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Quantiative analysis
Kjeldahl Method
Introduction

Nitrogen is one of the five major elements found in organic materials such as protein. This fact was recognized by a Danish chemist, Johan Kjeldahl, who used it as a method of determining the amount of protein in samples taken from a wide variety of organisms. In 1883 Kjeldahl presented to the Danish Chemical Society a method (much revised since his day) for determining the amount of nitrogen in mixtures of substances containing ammonium salts, nitrate, or organic nitrogen compounds.

The central basis used in this procedure is the oxidation of the organic compound using strong sulfuric acid. As the organic material is oxidized the carbon it contains is converted to carbon dioxide and the hydrogen is converted into water.

The nitrogen, from the amine groups found in the peptide bonds of the polypeptide chains, is converted to ammonium ion, which dissolves in the oxidizing solution, and can later be converted to ammonia gas.

The Kjeldahl method of nitrogen analysis is the worldwide standard for calculating the protein content in a wide variety of materials ranging from human and animal food, fertilizer, waste water and fossil fules.

A three step procedure

The Kjeldahl method consists of three steps, which have to be carefully carried out in sequence:

  1. the sample is first digested in strong sulfuric acid in the presence of a catalyst, which helps in the conversion of the amine nitrogen to ammonium ions,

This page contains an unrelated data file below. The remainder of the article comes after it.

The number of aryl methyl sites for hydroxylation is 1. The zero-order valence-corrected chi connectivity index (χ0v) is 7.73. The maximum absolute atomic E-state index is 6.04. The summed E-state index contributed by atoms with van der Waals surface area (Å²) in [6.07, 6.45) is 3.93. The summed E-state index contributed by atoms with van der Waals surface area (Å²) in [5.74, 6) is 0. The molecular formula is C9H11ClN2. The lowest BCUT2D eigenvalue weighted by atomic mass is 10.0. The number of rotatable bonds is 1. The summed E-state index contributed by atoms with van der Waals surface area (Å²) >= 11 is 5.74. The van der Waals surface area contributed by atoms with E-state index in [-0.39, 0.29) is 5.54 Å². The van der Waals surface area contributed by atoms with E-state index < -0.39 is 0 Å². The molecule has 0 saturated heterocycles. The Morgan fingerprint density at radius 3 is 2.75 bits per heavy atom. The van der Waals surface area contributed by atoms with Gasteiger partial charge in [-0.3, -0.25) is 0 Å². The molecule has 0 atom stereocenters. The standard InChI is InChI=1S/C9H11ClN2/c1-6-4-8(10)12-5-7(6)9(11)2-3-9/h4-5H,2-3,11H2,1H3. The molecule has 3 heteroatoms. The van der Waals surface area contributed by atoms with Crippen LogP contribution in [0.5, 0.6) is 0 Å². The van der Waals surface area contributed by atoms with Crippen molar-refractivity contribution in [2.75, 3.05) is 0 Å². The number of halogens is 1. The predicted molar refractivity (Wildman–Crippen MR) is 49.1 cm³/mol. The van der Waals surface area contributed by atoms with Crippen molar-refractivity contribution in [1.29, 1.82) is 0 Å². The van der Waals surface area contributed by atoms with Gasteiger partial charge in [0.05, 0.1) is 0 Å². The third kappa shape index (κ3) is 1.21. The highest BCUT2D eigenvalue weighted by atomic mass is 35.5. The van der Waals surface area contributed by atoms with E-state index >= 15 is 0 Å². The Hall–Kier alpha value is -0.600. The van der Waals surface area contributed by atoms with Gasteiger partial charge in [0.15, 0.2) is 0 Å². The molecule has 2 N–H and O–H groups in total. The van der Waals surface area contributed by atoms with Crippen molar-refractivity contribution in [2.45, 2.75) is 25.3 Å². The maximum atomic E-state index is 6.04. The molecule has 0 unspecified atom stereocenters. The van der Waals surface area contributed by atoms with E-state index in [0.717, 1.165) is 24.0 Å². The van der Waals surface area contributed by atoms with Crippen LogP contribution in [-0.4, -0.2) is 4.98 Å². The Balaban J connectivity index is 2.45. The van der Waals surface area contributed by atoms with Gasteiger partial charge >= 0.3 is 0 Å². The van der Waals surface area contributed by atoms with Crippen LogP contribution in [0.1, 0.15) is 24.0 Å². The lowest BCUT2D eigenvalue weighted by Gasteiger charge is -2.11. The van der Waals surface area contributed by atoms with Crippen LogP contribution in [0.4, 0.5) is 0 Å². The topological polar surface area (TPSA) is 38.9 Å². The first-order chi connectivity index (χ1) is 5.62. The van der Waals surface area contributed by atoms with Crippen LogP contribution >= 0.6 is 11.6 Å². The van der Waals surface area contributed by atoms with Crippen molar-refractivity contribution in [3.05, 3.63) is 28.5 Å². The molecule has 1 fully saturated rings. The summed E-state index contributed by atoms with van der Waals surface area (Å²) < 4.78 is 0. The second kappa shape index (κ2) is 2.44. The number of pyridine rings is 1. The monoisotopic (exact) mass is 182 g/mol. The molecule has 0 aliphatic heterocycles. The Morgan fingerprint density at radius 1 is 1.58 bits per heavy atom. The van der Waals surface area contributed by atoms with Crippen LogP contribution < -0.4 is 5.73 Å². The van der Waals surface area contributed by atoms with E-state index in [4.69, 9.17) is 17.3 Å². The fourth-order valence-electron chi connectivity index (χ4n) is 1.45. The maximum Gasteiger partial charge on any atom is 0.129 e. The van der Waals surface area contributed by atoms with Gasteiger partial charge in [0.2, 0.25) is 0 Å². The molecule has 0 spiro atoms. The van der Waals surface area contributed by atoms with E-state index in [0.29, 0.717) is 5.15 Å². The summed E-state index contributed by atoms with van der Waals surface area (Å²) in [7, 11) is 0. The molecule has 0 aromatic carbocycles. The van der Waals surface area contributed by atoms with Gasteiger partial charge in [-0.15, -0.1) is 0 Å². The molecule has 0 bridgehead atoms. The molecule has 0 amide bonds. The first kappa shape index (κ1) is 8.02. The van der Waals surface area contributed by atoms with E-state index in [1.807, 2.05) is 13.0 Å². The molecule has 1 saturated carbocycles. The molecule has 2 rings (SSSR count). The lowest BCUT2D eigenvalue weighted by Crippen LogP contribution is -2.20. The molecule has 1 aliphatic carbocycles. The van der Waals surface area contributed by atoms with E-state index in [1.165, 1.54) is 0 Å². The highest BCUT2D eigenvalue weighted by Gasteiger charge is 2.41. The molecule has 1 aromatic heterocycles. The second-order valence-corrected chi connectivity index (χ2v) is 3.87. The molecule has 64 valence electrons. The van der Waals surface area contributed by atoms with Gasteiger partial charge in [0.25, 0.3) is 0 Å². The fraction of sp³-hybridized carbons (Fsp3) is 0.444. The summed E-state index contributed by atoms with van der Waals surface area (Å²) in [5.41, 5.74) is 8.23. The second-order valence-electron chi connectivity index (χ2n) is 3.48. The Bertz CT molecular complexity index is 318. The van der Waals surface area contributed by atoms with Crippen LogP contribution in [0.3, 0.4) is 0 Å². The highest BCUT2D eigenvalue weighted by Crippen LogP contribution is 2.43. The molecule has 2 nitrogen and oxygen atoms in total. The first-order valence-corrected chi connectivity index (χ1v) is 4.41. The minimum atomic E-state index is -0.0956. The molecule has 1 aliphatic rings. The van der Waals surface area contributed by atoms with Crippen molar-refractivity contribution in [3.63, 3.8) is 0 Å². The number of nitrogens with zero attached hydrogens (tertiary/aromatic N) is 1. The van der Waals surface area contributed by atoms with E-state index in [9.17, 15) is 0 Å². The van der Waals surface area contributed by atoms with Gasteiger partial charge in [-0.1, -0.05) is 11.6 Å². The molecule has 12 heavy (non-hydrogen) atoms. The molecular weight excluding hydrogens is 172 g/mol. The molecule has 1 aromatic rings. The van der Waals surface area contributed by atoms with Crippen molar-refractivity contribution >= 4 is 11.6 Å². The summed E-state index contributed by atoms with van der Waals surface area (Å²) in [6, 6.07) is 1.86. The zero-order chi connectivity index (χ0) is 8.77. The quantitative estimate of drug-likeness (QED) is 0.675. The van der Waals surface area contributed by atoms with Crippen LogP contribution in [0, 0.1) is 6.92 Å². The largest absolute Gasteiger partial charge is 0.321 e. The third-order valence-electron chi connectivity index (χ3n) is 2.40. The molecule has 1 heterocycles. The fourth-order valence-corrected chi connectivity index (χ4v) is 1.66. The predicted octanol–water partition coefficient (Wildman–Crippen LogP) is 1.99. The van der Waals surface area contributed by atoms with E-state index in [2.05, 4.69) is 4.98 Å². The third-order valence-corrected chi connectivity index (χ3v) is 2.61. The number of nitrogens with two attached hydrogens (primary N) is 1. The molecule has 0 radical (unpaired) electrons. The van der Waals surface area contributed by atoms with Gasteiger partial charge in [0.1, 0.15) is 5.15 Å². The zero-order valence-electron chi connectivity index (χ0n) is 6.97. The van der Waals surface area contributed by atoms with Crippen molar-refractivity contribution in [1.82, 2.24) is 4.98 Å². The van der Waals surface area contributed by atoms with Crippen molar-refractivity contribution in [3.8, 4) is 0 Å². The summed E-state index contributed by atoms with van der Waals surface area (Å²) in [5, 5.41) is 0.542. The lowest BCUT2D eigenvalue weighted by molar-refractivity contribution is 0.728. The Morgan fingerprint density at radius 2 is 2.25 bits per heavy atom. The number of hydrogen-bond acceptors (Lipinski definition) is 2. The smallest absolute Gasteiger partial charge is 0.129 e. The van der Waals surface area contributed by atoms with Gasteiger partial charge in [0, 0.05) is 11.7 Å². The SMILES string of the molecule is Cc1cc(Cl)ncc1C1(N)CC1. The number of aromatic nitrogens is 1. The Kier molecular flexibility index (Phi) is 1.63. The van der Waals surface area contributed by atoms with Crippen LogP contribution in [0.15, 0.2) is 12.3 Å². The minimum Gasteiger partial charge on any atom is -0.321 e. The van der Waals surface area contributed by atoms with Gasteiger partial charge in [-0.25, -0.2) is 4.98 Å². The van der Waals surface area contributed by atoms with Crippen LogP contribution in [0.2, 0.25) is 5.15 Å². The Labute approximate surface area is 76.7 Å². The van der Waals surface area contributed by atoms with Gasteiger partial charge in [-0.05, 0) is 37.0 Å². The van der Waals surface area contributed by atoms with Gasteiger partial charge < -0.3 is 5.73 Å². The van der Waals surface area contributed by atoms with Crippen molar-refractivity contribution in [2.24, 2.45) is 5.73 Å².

2. the ammonium ions are then converted into ammonia gas, heated and distilled. The ammonia gas is led into a trapping solution where it dissolves and becomes an ammonium ion once again,

  3. finally the amount of the ammonia that has been trapped is determined by titration with a standard solution, and a calculation made.

Step One: Digestion of the Sample

This is the most time-consuming step in the analysis. The purpose of this step is to break down the bonds that hold the polypeptides together, and convert them to simpler chemicals such as water, carbon dioxide and, of course, ammonia.

Such reactions can be considerably speeded up by the presence of a catalyst and by a neutral substance, such as potassium sulfate (K2SO4), which raises the boiling point of the digesting acid and thus the temperature of the reaction.

Catalysts are also used to help in the digestion process; many different one have been tried including selenium, mercury, copper, or ions of mercury or copper.

Digestion is accomplished by:

  1. Weighing out approximately 1 gm of the sample containing protein, making a note of the weight, and placing the sample into a digestion flask, along with 12-15 ml of concentrated sulfuric acid (H2SO4).

  2. Adding seven grams of potassium sulfate and a catalyst, usually copper.

  3. Bringing the digestion tube/flask and mixture to a "rolling boil" (about 370oC to 400oC) using a heating a block.

  4. Heating the mixture in the tube/flask until white fumes can be seen, and then continuing the heating for about 60-90 mins.

  5. Cooling the tube/flask and cautiously adding 250 mls of water.

Step Two: Distillation

The purpose of the next step, distillation, is to separate the ammonia (that is, the nitrogen) from the digestion mixture. This is done by,

  1. raising the pH of the mixture using sodium hydroxide (45% NaOH solution). This has the effect of changing the ammonium (NH4+) ions (which are dissolved in the liquid) to ammonia (NH3), which is a gas.